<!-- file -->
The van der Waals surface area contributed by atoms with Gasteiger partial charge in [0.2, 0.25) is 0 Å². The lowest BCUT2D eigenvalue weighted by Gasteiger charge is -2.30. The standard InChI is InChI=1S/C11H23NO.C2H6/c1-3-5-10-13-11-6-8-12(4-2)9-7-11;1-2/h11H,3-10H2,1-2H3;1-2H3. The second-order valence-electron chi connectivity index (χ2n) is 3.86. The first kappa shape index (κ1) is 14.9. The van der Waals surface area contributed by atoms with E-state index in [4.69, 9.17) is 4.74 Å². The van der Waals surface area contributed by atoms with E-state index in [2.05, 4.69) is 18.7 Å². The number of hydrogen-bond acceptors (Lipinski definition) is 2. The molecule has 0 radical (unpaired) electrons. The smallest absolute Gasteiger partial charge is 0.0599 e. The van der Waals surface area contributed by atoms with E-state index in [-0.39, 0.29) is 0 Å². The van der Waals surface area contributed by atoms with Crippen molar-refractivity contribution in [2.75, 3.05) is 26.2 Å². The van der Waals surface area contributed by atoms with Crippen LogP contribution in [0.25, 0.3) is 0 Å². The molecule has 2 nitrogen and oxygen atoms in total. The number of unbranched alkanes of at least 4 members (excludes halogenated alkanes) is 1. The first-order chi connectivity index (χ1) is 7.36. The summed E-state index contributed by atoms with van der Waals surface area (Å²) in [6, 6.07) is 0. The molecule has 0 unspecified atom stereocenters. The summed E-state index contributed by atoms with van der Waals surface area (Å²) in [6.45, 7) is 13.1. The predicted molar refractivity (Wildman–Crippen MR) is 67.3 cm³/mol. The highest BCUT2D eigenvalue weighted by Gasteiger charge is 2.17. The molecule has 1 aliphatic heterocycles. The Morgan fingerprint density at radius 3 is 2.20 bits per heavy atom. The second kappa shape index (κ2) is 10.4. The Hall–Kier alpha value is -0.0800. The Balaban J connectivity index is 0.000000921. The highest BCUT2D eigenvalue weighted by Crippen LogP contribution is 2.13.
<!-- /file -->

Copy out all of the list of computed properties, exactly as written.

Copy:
The van der Waals surface area contributed by atoms with Gasteiger partial charge in [0.2, 0.25) is 0 Å². The lowest BCUT2D eigenvalue weighted by Gasteiger charge is -2.30. The standard InChI is InChI=1S/C11H23NO.C2H6/c1-3-5-10-13-11-6-8-12(4-2)9-7-11;1-2/h11H,3-10H2,1-2H3;1-2H3. The second-order valence-electron chi connectivity index (χ2n) is 3.86. The first kappa shape index (κ1) is 14.9. The van der Waals surface area contributed by atoms with E-state index in [4.69, 9.17) is 4.74 Å². The van der Waals surface area contributed by atoms with E-state index in [2.05, 4.69) is 18.7 Å². The number of hydrogen-bond acceptors (Lipinski definition) is 2. The molecule has 0 radical (unpaired) electrons. The smallest absolute Gasteiger partial charge is 0.0599 e. The van der Waals surface area contributed by atoms with E-state index in [-0.39, 0.29) is 0 Å². The van der Waals surface area contributed by atoms with Crippen molar-refractivity contribution in [2.75, 3.05) is 26.2 Å². The van der Waals surface area contributed by atoms with Crippen LogP contribution in [0.25, 0.3) is 0 Å². The molecule has 2 nitrogen and oxygen atoms in total. The number of unbranched alkanes of at least 4 members (excludes halogenated alkanes) is 1. The first-order chi connectivity index (χ1) is 7.36. The summed E-state index contributed by atoms with van der Waals surface area (Å²) in [6, 6.07) is 0. The molecule has 0 unspecified atom stereocenters. The summed E-state index contributed by atoms with van der Waals surface area (Å²) in [6.45, 7) is 13.1. The predicted molar refractivity (Wildman–Crippen MR) is 67.3 cm³/mol. The highest BCUT2D eigenvalue weighted by Gasteiger charge is 2.17. The molecule has 1 aliphatic heterocycles. The Morgan fingerprint density at radius 3 is 2.20 bits per heavy atom. The second kappa shape index (κ2) is 10.4. The Hall–Kier alpha value is -0.0800. The Balaban J connectivity index is 0.000000921. The highest BCUT2D eigenvalue weighted by Crippen LogP contribution is 2.13.